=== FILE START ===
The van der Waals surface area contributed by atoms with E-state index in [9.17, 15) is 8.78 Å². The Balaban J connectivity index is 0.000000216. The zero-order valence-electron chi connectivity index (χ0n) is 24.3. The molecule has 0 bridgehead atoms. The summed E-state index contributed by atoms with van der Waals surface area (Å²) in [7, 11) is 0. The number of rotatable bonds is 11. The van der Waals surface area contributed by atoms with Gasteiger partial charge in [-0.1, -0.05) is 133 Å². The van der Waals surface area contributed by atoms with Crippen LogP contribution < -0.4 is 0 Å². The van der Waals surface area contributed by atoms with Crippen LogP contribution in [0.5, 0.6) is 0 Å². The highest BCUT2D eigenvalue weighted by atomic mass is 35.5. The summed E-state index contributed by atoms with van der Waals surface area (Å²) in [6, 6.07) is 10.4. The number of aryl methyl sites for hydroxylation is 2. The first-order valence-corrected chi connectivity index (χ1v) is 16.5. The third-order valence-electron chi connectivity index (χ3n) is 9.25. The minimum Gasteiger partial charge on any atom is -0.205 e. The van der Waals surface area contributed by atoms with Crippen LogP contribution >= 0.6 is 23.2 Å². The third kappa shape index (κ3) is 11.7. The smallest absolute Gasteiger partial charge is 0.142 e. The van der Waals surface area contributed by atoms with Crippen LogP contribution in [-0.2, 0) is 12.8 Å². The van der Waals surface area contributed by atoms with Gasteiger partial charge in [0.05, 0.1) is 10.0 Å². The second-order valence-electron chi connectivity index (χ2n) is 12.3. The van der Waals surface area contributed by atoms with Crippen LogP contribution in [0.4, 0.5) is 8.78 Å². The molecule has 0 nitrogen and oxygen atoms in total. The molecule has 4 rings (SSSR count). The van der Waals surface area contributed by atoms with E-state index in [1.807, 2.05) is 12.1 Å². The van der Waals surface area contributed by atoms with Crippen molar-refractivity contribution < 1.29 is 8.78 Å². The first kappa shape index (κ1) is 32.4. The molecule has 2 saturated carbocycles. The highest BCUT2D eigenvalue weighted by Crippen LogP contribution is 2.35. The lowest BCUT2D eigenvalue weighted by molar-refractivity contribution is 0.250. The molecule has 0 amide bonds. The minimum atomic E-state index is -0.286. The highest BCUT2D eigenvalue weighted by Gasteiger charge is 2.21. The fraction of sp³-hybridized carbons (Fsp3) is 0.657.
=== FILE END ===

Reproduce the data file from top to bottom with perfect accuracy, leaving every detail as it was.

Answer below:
The van der Waals surface area contributed by atoms with E-state index in [9.17, 15) is 8.78 Å². The Balaban J connectivity index is 0.000000216. The zero-order valence-electron chi connectivity index (χ0n) is 24.3. The molecule has 0 bridgehead atoms. The summed E-state index contributed by atoms with van der Waals surface area (Å²) in [7, 11) is 0. The number of rotatable bonds is 11. The van der Waals surface area contributed by atoms with Gasteiger partial charge in [-0.1, -0.05) is 133 Å². The van der Waals surface area contributed by atoms with Crippen LogP contribution < -0.4 is 0 Å². The van der Waals surface area contributed by atoms with Crippen LogP contribution in [0.5, 0.6) is 0 Å². The highest BCUT2D eigenvalue weighted by atomic mass is 35.5. The summed E-state index contributed by atoms with van der Waals surface area (Å²) in [6, 6.07) is 10.4. The number of aryl methyl sites for hydroxylation is 2. The first-order valence-corrected chi connectivity index (χ1v) is 16.5. The third-order valence-electron chi connectivity index (χ3n) is 9.25. The minimum Gasteiger partial charge on any atom is -0.205 e. The van der Waals surface area contributed by atoms with Crippen LogP contribution >= 0.6 is 23.2 Å². The third kappa shape index (κ3) is 11.7. The smallest absolute Gasteiger partial charge is 0.142 e. The van der Waals surface area contributed by atoms with Crippen LogP contribution in [-0.2, 0) is 12.8 Å². The van der Waals surface area contributed by atoms with Gasteiger partial charge in [0.05, 0.1) is 10.0 Å². The second-order valence-electron chi connectivity index (χ2n) is 12.3. The van der Waals surface area contributed by atoms with Crippen LogP contribution in [0.4, 0.5) is 8.78 Å². The molecule has 0 nitrogen and oxygen atoms in total. The molecule has 4 rings (SSSR count). The van der Waals surface area contributed by atoms with E-state index in [1.807, 2.05) is 12.1 Å². The van der Waals surface area contributed by atoms with Crippen molar-refractivity contribution < 1.29 is 8.78 Å². The first kappa shape index (κ1) is 32.4. The molecule has 2 saturated carbocycles. The highest BCUT2D eigenvalue weighted by Crippen LogP contribution is 2.35. The lowest BCUT2D eigenvalue weighted by molar-refractivity contribution is 0.250. The molecule has 0 amide bonds. The minimum atomic E-state index is -0.286. The highest BCUT2D eigenvalue weighted by Gasteiger charge is 2.21. The fraction of sp³-hybridized carbons (Fsp3) is 0.657.